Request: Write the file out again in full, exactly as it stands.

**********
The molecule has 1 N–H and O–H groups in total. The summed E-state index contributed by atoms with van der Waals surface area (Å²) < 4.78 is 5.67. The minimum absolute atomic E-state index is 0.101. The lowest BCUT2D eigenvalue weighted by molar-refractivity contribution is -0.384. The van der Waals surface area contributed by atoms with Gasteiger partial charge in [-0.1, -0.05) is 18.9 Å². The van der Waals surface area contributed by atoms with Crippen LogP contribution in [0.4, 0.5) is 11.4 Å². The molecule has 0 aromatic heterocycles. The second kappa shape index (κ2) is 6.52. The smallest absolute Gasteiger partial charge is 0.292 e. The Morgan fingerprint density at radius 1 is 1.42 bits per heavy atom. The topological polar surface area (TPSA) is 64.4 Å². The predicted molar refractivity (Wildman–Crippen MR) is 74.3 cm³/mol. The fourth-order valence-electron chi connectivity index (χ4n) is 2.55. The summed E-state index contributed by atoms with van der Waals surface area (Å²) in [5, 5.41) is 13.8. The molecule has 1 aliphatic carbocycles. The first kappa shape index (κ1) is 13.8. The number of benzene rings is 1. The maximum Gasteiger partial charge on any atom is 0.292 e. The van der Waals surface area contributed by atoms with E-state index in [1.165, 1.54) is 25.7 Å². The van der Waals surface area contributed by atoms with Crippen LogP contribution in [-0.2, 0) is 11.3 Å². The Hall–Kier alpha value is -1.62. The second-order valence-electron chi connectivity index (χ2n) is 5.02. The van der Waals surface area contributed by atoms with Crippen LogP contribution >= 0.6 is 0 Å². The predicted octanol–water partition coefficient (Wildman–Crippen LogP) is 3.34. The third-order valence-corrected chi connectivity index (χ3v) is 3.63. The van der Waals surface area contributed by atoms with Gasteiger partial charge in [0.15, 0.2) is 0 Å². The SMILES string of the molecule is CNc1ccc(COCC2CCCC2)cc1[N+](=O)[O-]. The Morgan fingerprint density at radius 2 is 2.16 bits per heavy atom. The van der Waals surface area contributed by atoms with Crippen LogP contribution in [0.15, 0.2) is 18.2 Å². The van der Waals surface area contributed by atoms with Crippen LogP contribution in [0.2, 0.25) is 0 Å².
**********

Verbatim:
The molecule has 1 N–H and O–H groups in total. The summed E-state index contributed by atoms with van der Waals surface area (Å²) < 4.78 is 5.67. The minimum absolute atomic E-state index is 0.101. The lowest BCUT2D eigenvalue weighted by molar-refractivity contribution is -0.384. The van der Waals surface area contributed by atoms with Gasteiger partial charge in [-0.1, -0.05) is 18.9 Å². The van der Waals surface area contributed by atoms with Crippen LogP contribution in [0.4, 0.5) is 11.4 Å². The molecule has 0 aromatic heterocycles. The second kappa shape index (κ2) is 6.52. The smallest absolute Gasteiger partial charge is 0.292 e. The Morgan fingerprint density at radius 1 is 1.42 bits per heavy atom. The topological polar surface area (TPSA) is 64.4 Å². The predicted molar refractivity (Wildman–Crippen MR) is 74.3 cm³/mol. The fourth-order valence-electron chi connectivity index (χ4n) is 2.55. The summed E-state index contributed by atoms with van der Waals surface area (Å²) in [5, 5.41) is 13.8. The molecule has 1 aliphatic carbocycles. The first kappa shape index (κ1) is 13.8. The number of benzene rings is 1. The maximum Gasteiger partial charge on any atom is 0.292 e. The van der Waals surface area contributed by atoms with E-state index in [1.165, 1.54) is 25.7 Å². The van der Waals surface area contributed by atoms with Crippen LogP contribution in [-0.2, 0) is 11.3 Å². The Hall–Kier alpha value is -1.62. The second-order valence-electron chi connectivity index (χ2n) is 5.02. The van der Waals surface area contributed by atoms with Crippen LogP contribution >= 0.6 is 0 Å². The predicted octanol–water partition coefficient (Wildman–Crippen LogP) is 3.34. The third-order valence-corrected chi connectivity index (χ3v) is 3.63. The van der Waals surface area contributed by atoms with Gasteiger partial charge in [0.15, 0.2) is 0 Å². The SMILES string of the molecule is CNc1ccc(COCC2CCCC2)cc1[N+](=O)[O-]. The Morgan fingerprint density at radius 2 is 2.16 bits per heavy atom. The van der Waals surface area contributed by atoms with Crippen LogP contribution in [0.15, 0.2) is 18.2 Å². The van der Waals surface area contributed by atoms with Crippen LogP contribution in [0.2, 0.25) is 0 Å².